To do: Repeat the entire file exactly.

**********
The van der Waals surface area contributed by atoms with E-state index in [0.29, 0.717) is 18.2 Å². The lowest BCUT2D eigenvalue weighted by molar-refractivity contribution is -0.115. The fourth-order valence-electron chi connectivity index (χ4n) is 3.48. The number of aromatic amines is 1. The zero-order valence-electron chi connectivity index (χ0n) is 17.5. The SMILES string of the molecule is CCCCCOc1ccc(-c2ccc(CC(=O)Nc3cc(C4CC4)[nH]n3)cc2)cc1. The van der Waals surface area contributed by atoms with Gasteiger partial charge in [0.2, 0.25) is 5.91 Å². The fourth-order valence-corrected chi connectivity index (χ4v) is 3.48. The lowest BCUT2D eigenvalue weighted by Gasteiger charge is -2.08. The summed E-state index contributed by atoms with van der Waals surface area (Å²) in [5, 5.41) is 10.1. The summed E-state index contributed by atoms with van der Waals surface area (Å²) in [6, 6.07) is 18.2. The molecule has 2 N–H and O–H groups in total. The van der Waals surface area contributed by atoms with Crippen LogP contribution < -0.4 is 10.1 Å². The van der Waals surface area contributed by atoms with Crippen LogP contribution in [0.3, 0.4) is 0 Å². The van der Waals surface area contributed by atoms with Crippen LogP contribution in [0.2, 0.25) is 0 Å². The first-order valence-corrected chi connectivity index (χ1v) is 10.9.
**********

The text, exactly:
The van der Waals surface area contributed by atoms with E-state index in [0.29, 0.717) is 18.2 Å². The lowest BCUT2D eigenvalue weighted by molar-refractivity contribution is -0.115. The fourth-order valence-electron chi connectivity index (χ4n) is 3.48. The number of aromatic amines is 1. The zero-order valence-electron chi connectivity index (χ0n) is 17.5. The SMILES string of the molecule is CCCCCOc1ccc(-c2ccc(CC(=O)Nc3cc(C4CC4)[nH]n3)cc2)cc1. The van der Waals surface area contributed by atoms with Gasteiger partial charge in [0.2, 0.25) is 5.91 Å². The fourth-order valence-corrected chi connectivity index (χ4v) is 3.48. The lowest BCUT2D eigenvalue weighted by Gasteiger charge is -2.08. The summed E-state index contributed by atoms with van der Waals surface area (Å²) in [5, 5.41) is 10.1. The summed E-state index contributed by atoms with van der Waals surface area (Å²) in [6, 6.07) is 18.2. The molecule has 2 N–H and O–H groups in total. The van der Waals surface area contributed by atoms with Crippen LogP contribution < -0.4 is 10.1 Å². The van der Waals surface area contributed by atoms with Crippen LogP contribution in [0.3, 0.4) is 0 Å². The van der Waals surface area contributed by atoms with Crippen LogP contribution in [0.2, 0.25) is 0 Å². The first-order valence-corrected chi connectivity index (χ1v) is 10.9.